**Chapter 7 Meta-mining as a Learning to Rank Problem 101**

**7.3 Learning to Rank**

In diﬀerent preference learning, we are given a (sparse) preference matrix,Y, of sizen×m;

a non-missingy_{ij} entry represents either the relevance (or preference) score between thei^{th}
user and thej^{th} item in recommendation, the performance score between the i^{th} dataset
and the j^{th} workﬂow in meta-mining, or the relevance score between the i^{th} query and
the j^{th} document in learning to rank. Note that, to simplify the presentation, we will
only refer to user-item relevance in the followings. In addition to the given preference
matrix, we also assume that the descriptions of user and item are available. Similarly
to the notations introduced in Section 4.3, we denote by x_{i} = (x_{i1}, . . . , x_{id})^{T} ∈ R^{d}, the
d-dimensional description of the ith user, and by X the n×d user description matrix,
the i^{th} row of which is given by the x_{i}. We denote by w_{j} = (w_{j1}, . . . , w_{jl})^{T} ∈ R^{l}, the
l-dimensional description of thej^{th} item and byWthem×l item description matrix, the
j^{th} row of which is given by thew_{j} item (in meta-mining, we havel=|P|, the number of
workﬂow patterns).

Since only the rank order of y_{ij} matters for the recommendation of items to a user,
an ideal preference learning algorithm does not predict exactly the value ofy_{ij}. Instead,
it predicts the rank order induced by preference vector y. We will denote by r_{x}_{i} the

7.3. Learning to Rank

target rank vector of the ith user or dataset, given by ordering thei^{th} user’s non-missing
preference scores over items; its k^{th} entry, r_{x}_{i}_{k}, is the rank or position of the k^{th}
non-missing relevance score. Note that in the converse problem, i.e. the recommendation of
users to an item or workﬂow, we will denote byrwj the target rank vector of thej^{th} item,
given by ordering thej^{th} item’s non-missing preference scores over users.

7.3.1 Evaluation Metric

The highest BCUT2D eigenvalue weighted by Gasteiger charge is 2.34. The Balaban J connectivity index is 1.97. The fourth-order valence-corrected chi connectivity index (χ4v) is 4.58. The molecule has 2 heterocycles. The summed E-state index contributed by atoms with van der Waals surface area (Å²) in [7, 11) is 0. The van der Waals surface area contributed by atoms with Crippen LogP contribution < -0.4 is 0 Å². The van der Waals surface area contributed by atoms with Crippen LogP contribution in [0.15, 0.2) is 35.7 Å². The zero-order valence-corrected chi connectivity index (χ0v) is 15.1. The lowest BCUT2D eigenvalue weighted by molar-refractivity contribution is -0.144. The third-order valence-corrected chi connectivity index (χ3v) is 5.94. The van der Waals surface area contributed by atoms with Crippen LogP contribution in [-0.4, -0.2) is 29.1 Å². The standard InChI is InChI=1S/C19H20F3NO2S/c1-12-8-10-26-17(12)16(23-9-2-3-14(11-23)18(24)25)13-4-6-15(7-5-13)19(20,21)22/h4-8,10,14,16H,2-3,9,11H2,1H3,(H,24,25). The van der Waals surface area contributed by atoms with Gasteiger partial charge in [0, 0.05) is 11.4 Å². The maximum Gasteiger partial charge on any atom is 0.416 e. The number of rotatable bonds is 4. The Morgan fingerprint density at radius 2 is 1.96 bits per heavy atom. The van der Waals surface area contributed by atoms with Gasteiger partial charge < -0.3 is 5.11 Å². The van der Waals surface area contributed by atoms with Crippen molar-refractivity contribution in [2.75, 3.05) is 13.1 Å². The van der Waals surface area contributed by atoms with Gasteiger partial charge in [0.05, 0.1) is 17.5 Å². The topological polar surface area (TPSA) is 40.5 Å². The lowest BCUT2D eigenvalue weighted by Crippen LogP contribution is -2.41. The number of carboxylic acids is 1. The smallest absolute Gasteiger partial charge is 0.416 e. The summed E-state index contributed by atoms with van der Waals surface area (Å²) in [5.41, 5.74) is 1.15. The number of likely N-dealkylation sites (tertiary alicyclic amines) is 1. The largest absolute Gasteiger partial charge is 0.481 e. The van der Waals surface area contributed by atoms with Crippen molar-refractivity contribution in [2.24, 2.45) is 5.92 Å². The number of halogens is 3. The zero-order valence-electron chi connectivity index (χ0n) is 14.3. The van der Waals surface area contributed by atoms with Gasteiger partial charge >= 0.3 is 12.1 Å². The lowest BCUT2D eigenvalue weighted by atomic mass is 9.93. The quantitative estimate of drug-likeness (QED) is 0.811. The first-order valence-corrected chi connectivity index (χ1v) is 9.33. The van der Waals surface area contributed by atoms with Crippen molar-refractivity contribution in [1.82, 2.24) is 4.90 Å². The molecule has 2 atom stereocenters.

As only a few top ranked items are ﬁnally shown to users in real application of preference learning, e.g. recommendation, information retrieval, etc., the evaluation metric of pref-erence learning emphasizes heavily on the correctness of top items. One very often used metric is the Discounted Cumulative Gain (DCG) (J¨arvelin and Kek¨al¨ainen, 2000). It is deﬁned as follows:

DCG(r,y)@k =

m

X

i=1

2^{y}^{i}−1

log_{2}(r_{i}+ 1)I(ri ≤k) (7.1)
wherekis the truncation level at which DCG is computed andI is the indicator function
which returns 1 if its argument holds otherwise 0. The vector y is the m dimensional
ground truth relevance andris a rank vector that we will learn. The DCG score measures
the match between given rank vector r and the rank vector of relevance score y; the
larger the better. It is easy to check that, according to Eq.(7.1), if the rank vector r
correctly preserves the order induced byy, the DCG score will achieve its maximum. The
most important property of DCG score is that, it will incur larger penalty for misplacing
top items than end items due to the log denominator. Such that, it emphasizes on the
correctness of top items. Since the DCG score also depends on the length of relevance
vector y, it is often normalized with respect to its maximum score, namely Normalized
DCG (NDCG), deﬁned as

NDCG(y,y)@kˆ = DCG(r(ˆy),y)@k

DCG(r(y),y)@k (7.2)

wherer(·) is a rank function, its output is the rank position of ·ordering in a decreasing manner. The vector r(y) is the rank of ground truth relevance vector y and r(ˆy) is the rank of predicted relevance ˆy provided by the learned model. With normalization, the value of NDCG ranges from 0 to 1, the larger the better. In this paper, we will also use this metric as our evaluation metric.

The main diﬃculty in learning preferences is that rank functions are not continuous

and have combinatorial complexity. Thus most often the rank of the preference scores is approximated through the respective pairwise constraints.

7.3.2 LambdaMART

LambdaMART (Burges, 2010) is one of the most popular algorithms for preference learning
which follows exactly this idea. Its optimization problem relies on a distance distribution